Abstract: Compliance of spectacles is associated with improvement in visual function.To study compliance of spectacles and determine the reasons of non compliance among school going children in District Rawalpindi.This was a cross-sectional study of 441 students who had been prescribed spectacles for constant wear during school screening program done by Al-Shifa trust. After 6-8 months a follow up visit was conducted for assessing the compliance of spectacles. Information on age, gender, school system, type of refractive error etc was collected and analyzed to associate with compliance of spectacles.The non compliance rate in school going children of Rawalpindi District was 59%.A significant higher proportion of boys (20.7%) were wearing spectacles than girls (20.5%) (P<0.05). Compliance of spectacles were positively associated with age (P=0.000), type of refractive error (P=0.008), father education (P=0.000), mothers occupation (P=0.000) and fathers occupation (P=0.000)(C.I=95%). The reasons of non compliance include broken (16%), forgot at home (13%), lost (9%), peer pressure (19%), don’t like spectacles (28%) and poor financial conditions (15%). The compliance rate was found to be 41%. The school screening services should include follow up visits to ensure compliance of spectacles. Counseling of parents, teachers, students and providing spectacles free of cost will be an effective step towards improvement of compliance.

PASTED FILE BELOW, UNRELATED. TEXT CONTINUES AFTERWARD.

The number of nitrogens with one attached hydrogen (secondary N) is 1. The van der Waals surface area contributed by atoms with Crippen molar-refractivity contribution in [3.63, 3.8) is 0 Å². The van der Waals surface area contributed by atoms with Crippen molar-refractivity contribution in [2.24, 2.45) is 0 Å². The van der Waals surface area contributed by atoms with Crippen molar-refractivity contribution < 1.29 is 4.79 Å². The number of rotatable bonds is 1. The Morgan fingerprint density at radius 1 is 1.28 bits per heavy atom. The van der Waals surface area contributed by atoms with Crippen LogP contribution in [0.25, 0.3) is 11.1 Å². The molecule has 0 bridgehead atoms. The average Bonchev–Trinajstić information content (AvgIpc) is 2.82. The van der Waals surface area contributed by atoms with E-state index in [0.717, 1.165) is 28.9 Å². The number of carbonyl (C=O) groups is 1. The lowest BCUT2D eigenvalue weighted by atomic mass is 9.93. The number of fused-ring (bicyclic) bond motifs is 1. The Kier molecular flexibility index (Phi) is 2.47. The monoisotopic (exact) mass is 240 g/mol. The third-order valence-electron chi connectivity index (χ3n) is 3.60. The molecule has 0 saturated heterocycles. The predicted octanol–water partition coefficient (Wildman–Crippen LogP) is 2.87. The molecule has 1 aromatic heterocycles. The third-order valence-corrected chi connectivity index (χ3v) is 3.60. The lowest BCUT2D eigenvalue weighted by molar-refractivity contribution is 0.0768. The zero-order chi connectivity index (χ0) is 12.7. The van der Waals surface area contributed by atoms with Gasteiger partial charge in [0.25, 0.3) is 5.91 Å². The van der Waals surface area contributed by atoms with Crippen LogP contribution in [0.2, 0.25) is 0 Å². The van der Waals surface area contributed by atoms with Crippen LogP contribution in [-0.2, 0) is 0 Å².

Keywords: Compliance, Spectacles, Non Compliance, Vision Screening